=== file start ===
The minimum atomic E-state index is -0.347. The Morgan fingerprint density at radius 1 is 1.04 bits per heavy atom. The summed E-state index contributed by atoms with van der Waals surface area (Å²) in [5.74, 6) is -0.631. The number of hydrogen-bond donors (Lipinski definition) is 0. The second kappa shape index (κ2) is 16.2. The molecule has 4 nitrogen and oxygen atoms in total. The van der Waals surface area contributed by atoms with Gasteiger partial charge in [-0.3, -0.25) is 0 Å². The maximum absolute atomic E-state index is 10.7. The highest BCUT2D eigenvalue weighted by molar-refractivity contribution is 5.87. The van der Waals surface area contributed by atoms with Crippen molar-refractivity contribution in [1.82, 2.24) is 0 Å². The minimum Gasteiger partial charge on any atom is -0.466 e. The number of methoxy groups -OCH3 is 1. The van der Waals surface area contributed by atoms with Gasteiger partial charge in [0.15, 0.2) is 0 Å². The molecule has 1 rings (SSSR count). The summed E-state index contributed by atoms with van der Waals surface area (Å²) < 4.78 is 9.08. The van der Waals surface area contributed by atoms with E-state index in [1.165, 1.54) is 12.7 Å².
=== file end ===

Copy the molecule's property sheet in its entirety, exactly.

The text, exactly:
The minimum atomic E-state index is -0.347. The Morgan fingerprint density at radius 1 is 1.04 bits per heavy atom. The summed E-state index contributed by atoms with van der Waals surface area (Å²) in [5.74, 6) is -0.631. The number of hydrogen-bond donors (Lipinski definition) is 0. The second kappa shape index (κ2) is 16.2. The molecule has 4 nitrogen and oxygen atoms in total. The van der Waals surface area contributed by atoms with Gasteiger partial charge in [-0.3, -0.25) is 0 Å². The maximum absolute atomic E-state index is 10.7. The highest BCUT2D eigenvalue weighted by molar-refractivity contribution is 5.87. The van der Waals surface area contributed by atoms with Crippen molar-refractivity contribution in [1.82, 2.24) is 0 Å². The minimum Gasteiger partial charge on any atom is -0.466 e. The number of methoxy groups -OCH3 is 1. The van der Waals surface area contributed by atoms with Gasteiger partial charge in [0.15, 0.2) is 0 Å². The molecule has 1 rings (SSSR count). The summed E-state index contributed by atoms with van der Waals surface area (Å²) < 4.78 is 9.08. The van der Waals surface area contributed by atoms with E-state index in [1.165, 1.54) is 12.7 Å².